This is hard. It is perhaps not so hard to forgive a single great injury. But to forgive the incessant provocations of daily life – to keep on forgiving the bossy mother-in-law, the bullying husband, the nagging wife, the selfish daughter, the deceitful son – How can we do it? Only, I think, by remembering where we stand, by meaning our words when we say in our prayers each night “Forgive our trespasses as we forgive those that trespass against us.” We are offered forgiveness on no other terms. To refuse it is to refuse God’s mercy for ourselves. There is no hint of exceptions and God means what He says.”

–“On Forgiveness,” from The Weight of Glory, by C.S. Lewis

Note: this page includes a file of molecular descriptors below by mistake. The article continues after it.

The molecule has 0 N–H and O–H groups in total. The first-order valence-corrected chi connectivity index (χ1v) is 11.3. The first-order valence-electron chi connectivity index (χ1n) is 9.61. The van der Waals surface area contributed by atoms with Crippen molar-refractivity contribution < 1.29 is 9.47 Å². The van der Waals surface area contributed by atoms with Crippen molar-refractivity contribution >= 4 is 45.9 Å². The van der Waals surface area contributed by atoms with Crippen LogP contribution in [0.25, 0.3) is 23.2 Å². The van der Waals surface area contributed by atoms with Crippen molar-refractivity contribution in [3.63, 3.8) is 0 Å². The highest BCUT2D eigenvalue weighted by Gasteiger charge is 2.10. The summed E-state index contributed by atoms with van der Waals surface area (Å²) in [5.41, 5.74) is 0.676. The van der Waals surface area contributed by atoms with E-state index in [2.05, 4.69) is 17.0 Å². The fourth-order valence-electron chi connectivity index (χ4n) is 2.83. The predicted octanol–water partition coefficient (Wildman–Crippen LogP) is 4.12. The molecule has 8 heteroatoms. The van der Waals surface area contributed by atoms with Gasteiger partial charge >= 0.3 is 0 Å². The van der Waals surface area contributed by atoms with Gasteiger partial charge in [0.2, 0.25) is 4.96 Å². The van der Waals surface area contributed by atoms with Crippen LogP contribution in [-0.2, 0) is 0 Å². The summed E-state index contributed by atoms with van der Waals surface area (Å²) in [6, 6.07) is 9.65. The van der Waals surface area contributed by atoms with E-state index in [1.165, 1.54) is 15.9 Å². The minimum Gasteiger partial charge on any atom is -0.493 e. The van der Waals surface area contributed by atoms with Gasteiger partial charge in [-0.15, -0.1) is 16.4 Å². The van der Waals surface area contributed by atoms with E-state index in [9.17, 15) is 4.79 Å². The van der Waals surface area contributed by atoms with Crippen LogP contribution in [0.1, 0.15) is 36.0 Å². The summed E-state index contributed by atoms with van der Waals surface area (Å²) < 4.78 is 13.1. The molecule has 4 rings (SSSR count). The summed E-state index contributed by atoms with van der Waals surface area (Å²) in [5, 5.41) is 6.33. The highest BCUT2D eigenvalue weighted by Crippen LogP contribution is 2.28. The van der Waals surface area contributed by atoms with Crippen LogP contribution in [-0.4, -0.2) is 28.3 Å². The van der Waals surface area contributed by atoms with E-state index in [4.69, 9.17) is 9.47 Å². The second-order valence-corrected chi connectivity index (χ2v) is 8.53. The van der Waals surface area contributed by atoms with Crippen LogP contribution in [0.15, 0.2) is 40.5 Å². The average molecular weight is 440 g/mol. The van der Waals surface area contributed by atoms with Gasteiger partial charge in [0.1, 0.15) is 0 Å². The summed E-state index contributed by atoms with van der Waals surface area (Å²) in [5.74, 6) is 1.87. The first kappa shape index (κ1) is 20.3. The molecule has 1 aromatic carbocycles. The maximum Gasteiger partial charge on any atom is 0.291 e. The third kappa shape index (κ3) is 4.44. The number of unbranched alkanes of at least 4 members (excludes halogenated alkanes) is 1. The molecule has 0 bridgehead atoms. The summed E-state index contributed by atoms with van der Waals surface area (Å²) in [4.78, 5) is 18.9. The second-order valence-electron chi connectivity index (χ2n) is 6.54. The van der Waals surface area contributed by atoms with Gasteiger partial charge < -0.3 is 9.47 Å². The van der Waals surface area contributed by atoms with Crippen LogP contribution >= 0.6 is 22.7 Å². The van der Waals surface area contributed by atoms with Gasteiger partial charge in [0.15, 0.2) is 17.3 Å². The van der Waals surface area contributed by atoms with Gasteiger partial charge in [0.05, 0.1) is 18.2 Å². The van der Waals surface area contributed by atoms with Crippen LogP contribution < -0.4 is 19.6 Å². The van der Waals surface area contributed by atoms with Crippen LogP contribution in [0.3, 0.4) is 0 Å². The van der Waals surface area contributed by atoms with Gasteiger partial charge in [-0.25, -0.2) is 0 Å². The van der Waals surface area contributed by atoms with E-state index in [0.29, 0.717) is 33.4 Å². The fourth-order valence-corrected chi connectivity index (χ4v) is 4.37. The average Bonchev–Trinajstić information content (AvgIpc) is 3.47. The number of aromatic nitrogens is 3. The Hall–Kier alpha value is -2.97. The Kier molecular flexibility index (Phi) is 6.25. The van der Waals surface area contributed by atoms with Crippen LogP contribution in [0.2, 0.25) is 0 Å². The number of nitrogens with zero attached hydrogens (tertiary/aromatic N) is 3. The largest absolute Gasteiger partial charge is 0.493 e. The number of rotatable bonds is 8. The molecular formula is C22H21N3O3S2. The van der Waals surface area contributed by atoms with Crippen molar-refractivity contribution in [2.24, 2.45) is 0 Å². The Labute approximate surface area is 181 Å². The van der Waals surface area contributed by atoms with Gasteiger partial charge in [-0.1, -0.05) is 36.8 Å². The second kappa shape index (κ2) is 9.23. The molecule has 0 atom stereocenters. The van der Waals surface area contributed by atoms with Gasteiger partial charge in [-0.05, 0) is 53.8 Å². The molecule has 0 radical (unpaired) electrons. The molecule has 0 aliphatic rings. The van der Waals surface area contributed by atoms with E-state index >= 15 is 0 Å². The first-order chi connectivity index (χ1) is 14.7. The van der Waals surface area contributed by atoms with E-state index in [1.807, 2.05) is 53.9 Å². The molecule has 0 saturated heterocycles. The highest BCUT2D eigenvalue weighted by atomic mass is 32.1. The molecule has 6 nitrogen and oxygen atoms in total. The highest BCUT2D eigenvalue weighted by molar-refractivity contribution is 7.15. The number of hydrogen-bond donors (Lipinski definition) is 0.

“…I began to trace this idea darkly through all the enormous thoughts of our theology. The idea was that which I had outlined touching the optimist and the pessimist; that we want not an amalgam or compromise, but both things at the top of their energy; love and wrath both burning. Here I shall only trace it in relation to ethics. But I need not remind the reader that the idea of this combination is indeed central in orthodox theology. For orthodox theology has specially insisted that Christ was not a being apart from God and man, like an elf, nor yet a being half human and half not, like a centaur, but both things at once and both things thoroughly, very man and very God.”

–G.K. Chesterton, Orthodoxy

This reminds me of the oft-used quote at Redeemer Presbyterian in NYC:

“You are more sinful than you could dare imagine and more accepted than you could ever dare hope.”